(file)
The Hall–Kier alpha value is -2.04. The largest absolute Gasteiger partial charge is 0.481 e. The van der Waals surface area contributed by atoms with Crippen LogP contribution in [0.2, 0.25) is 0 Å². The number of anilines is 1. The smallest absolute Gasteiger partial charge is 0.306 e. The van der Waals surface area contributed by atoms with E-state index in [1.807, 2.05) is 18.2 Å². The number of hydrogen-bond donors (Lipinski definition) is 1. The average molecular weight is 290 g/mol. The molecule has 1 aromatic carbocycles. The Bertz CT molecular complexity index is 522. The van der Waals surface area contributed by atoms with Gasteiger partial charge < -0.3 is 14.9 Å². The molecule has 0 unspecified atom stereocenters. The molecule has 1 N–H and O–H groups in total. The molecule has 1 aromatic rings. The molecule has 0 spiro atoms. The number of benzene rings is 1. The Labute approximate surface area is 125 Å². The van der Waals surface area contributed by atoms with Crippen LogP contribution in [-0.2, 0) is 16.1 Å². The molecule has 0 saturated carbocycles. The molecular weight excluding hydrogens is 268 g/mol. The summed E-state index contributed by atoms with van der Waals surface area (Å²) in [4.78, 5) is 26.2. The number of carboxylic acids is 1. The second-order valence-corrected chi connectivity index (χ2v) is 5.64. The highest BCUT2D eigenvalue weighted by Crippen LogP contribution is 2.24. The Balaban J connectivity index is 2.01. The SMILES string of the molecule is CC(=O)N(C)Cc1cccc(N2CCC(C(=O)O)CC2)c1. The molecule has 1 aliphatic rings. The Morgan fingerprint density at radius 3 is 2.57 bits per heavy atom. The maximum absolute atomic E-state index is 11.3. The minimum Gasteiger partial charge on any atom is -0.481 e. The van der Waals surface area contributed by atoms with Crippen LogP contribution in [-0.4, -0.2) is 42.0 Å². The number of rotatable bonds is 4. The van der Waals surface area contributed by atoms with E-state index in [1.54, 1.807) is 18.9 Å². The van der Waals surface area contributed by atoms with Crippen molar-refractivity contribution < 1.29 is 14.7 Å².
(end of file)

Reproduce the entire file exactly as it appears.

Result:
The Hall–Kier alpha value is -2.04. The largest absolute Gasteiger partial charge is 0.481 e. The van der Waals surface area contributed by atoms with Crippen LogP contribution in [0.2, 0.25) is 0 Å². The number of anilines is 1. The smallest absolute Gasteiger partial charge is 0.306 e. The van der Waals surface area contributed by atoms with E-state index in [1.807, 2.05) is 18.2 Å². The number of hydrogen-bond donors (Lipinski definition) is 1. The average molecular weight is 290 g/mol. The molecule has 1 aromatic carbocycles. The Bertz CT molecular complexity index is 522. The van der Waals surface area contributed by atoms with Gasteiger partial charge < -0.3 is 14.9 Å². The molecule has 0 unspecified atom stereocenters. The molecule has 1 N–H and O–H groups in total. The molecule has 1 aromatic rings. The molecule has 0 spiro atoms. The number of benzene rings is 1. The Labute approximate surface area is 125 Å². The van der Waals surface area contributed by atoms with Crippen LogP contribution in [-0.2, 0) is 16.1 Å². The molecule has 0 saturated carbocycles. The molecular weight excluding hydrogens is 268 g/mol. The summed E-state index contributed by atoms with van der Waals surface area (Å²) in [4.78, 5) is 26.2. The number of carboxylic acids is 1. The second-order valence-corrected chi connectivity index (χ2v) is 5.64. The highest BCUT2D eigenvalue weighted by Crippen LogP contribution is 2.24. The Balaban J connectivity index is 2.01. The SMILES string of the molecule is CC(=O)N(C)Cc1cccc(N2CCC(C(=O)O)CC2)c1. The molecule has 1 aliphatic rings. The Morgan fingerprint density at radius 3 is 2.57 bits per heavy atom. The maximum absolute atomic E-state index is 11.3. The minimum Gasteiger partial charge on any atom is -0.481 e. The van der Waals surface area contributed by atoms with Crippen LogP contribution in [-0.4, -0.2) is 42.0 Å². The number of rotatable bonds is 4. The van der Waals surface area contributed by atoms with E-state index in [1.54, 1.807) is 18.9 Å². The van der Waals surface area contributed by atoms with Crippen molar-refractivity contribution < 1.29 is 14.7 Å².